And soils are home to numerous species, from minute microbes and insects to larger creatures like moles and rabbits.
It takes thousands of years to produce the few centimetres of soil beneath our feet. This means that it is practically non-renewable.
Mankind depends on soil for life, but human activities are taking their toll. Some farming practices make soils vulnerable to erosion. Large areas of very fertile soil are being covered by concrete or asphalt as cities continue to grow. In some regions irrigation has made the soil salty and less fertile.
In some places, industrial processes have contaminated soil with substances such as lead, oil and solvents. This pollutes groundwater, damages human health and harms organisms in the soil. Food quality is affected because crops grown in polluted soils absorb the contaminants, endangering the health of consumers.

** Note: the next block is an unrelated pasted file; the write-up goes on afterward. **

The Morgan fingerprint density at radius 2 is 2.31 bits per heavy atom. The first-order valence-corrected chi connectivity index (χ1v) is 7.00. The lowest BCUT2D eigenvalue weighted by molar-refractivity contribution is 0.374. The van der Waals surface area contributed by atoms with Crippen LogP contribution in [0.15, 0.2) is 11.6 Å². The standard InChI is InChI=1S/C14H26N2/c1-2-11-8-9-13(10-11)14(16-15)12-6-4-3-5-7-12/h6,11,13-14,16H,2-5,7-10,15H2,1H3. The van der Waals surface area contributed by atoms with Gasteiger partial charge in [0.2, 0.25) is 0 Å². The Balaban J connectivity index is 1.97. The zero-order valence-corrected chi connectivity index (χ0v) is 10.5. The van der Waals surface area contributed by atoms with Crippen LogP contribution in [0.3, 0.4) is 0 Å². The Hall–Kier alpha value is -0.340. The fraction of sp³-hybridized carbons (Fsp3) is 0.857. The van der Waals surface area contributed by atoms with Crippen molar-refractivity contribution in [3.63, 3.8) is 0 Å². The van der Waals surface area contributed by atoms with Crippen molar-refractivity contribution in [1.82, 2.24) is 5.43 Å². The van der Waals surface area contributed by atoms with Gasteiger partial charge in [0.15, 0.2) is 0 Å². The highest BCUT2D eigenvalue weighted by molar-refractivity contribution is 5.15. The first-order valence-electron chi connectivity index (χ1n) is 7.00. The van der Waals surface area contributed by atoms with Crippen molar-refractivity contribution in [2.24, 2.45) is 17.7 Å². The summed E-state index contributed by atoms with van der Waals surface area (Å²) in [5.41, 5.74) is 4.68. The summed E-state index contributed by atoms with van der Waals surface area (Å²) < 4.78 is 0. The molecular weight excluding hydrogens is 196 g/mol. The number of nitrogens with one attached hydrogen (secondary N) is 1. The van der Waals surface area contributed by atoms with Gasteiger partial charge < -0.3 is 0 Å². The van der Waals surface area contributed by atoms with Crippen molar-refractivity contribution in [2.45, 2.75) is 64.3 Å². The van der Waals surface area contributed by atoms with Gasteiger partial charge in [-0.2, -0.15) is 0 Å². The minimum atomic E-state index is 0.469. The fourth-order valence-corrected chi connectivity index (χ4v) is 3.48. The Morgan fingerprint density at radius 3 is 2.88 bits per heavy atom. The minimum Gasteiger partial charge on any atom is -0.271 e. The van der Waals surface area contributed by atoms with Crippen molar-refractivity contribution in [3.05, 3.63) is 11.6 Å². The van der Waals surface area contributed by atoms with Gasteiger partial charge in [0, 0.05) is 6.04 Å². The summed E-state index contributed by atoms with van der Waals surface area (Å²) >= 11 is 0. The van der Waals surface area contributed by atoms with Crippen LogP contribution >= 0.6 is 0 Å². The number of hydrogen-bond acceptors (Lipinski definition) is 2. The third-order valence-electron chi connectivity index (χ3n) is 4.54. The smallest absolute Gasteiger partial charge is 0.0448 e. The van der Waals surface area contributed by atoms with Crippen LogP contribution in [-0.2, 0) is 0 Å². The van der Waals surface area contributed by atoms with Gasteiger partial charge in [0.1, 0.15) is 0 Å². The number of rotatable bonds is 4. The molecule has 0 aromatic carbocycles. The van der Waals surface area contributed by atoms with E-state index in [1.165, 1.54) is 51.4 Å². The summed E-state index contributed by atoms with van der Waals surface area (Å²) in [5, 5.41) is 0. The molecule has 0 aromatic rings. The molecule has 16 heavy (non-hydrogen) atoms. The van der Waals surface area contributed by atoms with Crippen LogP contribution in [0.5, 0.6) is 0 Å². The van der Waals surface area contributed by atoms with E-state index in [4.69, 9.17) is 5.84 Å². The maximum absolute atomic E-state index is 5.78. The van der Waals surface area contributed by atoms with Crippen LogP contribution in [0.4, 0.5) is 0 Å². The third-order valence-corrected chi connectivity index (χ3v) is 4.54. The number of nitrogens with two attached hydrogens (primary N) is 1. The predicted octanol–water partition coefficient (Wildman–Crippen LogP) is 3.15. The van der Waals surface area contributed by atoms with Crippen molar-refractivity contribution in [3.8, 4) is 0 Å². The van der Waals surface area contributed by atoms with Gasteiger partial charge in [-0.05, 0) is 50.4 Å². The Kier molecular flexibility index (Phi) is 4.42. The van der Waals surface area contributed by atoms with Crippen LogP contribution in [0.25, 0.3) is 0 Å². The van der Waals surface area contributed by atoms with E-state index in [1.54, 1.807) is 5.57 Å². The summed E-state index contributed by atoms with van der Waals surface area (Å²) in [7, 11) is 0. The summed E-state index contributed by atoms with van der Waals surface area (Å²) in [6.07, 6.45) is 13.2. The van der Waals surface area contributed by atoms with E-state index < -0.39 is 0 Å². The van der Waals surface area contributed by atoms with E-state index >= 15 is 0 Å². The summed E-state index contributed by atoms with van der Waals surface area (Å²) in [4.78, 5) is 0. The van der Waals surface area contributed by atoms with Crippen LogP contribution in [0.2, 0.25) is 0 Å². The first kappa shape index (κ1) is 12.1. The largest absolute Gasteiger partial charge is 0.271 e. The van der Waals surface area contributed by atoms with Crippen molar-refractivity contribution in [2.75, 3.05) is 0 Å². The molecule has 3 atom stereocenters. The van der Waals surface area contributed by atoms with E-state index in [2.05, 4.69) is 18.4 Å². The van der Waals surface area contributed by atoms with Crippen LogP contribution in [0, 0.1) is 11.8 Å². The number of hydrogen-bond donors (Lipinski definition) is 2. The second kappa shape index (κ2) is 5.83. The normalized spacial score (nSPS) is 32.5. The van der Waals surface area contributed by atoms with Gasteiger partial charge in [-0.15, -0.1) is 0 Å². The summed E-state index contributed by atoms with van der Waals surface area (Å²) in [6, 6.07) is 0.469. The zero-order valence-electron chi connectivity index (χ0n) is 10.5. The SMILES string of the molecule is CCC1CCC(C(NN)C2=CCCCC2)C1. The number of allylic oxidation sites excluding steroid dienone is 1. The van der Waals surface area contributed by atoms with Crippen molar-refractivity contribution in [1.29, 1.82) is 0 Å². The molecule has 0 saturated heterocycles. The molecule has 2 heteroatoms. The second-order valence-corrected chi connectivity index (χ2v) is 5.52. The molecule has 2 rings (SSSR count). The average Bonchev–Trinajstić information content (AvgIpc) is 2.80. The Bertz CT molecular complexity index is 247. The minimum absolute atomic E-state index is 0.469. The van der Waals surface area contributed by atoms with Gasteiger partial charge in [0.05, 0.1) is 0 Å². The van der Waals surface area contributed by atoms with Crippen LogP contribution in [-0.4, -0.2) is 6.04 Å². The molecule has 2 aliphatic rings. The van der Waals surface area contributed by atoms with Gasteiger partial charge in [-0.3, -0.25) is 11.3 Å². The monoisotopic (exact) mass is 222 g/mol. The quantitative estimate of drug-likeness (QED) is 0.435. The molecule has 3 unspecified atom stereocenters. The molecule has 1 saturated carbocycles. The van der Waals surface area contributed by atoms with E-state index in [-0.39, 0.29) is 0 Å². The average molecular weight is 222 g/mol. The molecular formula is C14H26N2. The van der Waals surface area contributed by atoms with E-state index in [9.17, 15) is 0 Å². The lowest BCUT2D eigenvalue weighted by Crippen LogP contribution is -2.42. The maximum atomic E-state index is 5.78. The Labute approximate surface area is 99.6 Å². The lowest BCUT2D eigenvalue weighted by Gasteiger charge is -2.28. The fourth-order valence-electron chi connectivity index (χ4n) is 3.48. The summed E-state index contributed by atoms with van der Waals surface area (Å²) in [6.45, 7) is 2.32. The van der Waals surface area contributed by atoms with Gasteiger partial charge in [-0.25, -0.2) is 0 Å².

The changes in temperature and rainfall that climate change is expected to bring about will make soils increasingly more vulnerable.
Many of the problems are being addressed by EU legislation on water, waste, chemicals, industrial pollution, nature protection and pesticides. The EU also has a comprehensive soil strategy which addresses the threats. The strategy focuses on the causes of soil degradation, and emphasises the need to manage the land sustainably to avoid soils losing their productivity.